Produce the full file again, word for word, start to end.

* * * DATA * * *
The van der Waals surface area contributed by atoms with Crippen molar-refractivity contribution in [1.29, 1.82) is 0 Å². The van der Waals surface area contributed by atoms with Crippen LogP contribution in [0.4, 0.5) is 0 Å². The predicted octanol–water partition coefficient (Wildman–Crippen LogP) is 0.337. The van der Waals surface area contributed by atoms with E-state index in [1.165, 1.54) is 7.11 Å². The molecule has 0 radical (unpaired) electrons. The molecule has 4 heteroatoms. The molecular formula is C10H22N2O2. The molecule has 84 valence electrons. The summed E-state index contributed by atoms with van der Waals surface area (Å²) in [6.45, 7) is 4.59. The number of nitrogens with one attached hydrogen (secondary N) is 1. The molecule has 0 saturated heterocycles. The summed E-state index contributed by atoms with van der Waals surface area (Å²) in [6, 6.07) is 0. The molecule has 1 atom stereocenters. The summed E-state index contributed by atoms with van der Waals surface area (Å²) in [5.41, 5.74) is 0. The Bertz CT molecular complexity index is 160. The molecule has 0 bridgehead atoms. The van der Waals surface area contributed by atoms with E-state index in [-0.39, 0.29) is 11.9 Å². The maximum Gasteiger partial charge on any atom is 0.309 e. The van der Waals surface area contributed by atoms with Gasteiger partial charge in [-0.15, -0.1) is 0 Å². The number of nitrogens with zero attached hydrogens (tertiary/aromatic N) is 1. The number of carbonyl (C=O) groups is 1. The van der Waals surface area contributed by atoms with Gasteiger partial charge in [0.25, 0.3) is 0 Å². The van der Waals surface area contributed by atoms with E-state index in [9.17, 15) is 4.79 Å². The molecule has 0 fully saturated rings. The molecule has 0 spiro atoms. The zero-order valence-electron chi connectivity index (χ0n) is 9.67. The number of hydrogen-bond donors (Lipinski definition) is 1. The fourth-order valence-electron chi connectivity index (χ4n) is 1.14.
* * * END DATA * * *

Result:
The van der Waals surface area contributed by atoms with Crippen molar-refractivity contribution in [1.29, 1.82) is 0 Å². The van der Waals surface area contributed by atoms with Crippen LogP contribution in [0.4, 0.5) is 0 Å². The predicted octanol–water partition coefficient (Wildman–Crippen LogP) is 0.337. The van der Waals surface area contributed by atoms with E-state index in [1.165, 1.54) is 7.11 Å². The molecule has 0 radical (unpaired) electrons. The molecule has 4 heteroatoms. The molecular formula is C10H22N2O2. The molecule has 84 valence electrons. The summed E-state index contributed by atoms with van der Waals surface area (Å²) in [6.45, 7) is 4.59. The number of nitrogens with one attached hydrogen (secondary N) is 1. The molecule has 0 saturated heterocycles. The summed E-state index contributed by atoms with van der Waals surface area (Å²) in [6, 6.07) is 0. The molecule has 1 atom stereocenters. The summed E-state index contributed by atoms with van der Waals surface area (Å²) in [5.41, 5.74) is 0. The Bertz CT molecular complexity index is 160. The molecule has 0 bridgehead atoms. The van der Waals surface area contributed by atoms with E-state index in [-0.39, 0.29) is 11.9 Å². The maximum Gasteiger partial charge on any atom is 0.309 e. The van der Waals surface area contributed by atoms with Gasteiger partial charge in [-0.15, -0.1) is 0 Å². The number of nitrogens with zero attached hydrogens (tertiary/aromatic N) is 1. The number of carbonyl (C=O) groups is 1. The van der Waals surface area contributed by atoms with Gasteiger partial charge in [0.25, 0.3) is 0 Å². The van der Waals surface area contributed by atoms with E-state index in [9.17, 15) is 4.79 Å². The molecule has 0 fully saturated rings. The molecule has 0 spiro atoms. The zero-order valence-electron chi connectivity index (χ0n) is 9.67. The number of hydrogen-bond donors (Lipinski definition) is 1. The fourth-order valence-electron chi connectivity index (χ4n) is 1.14.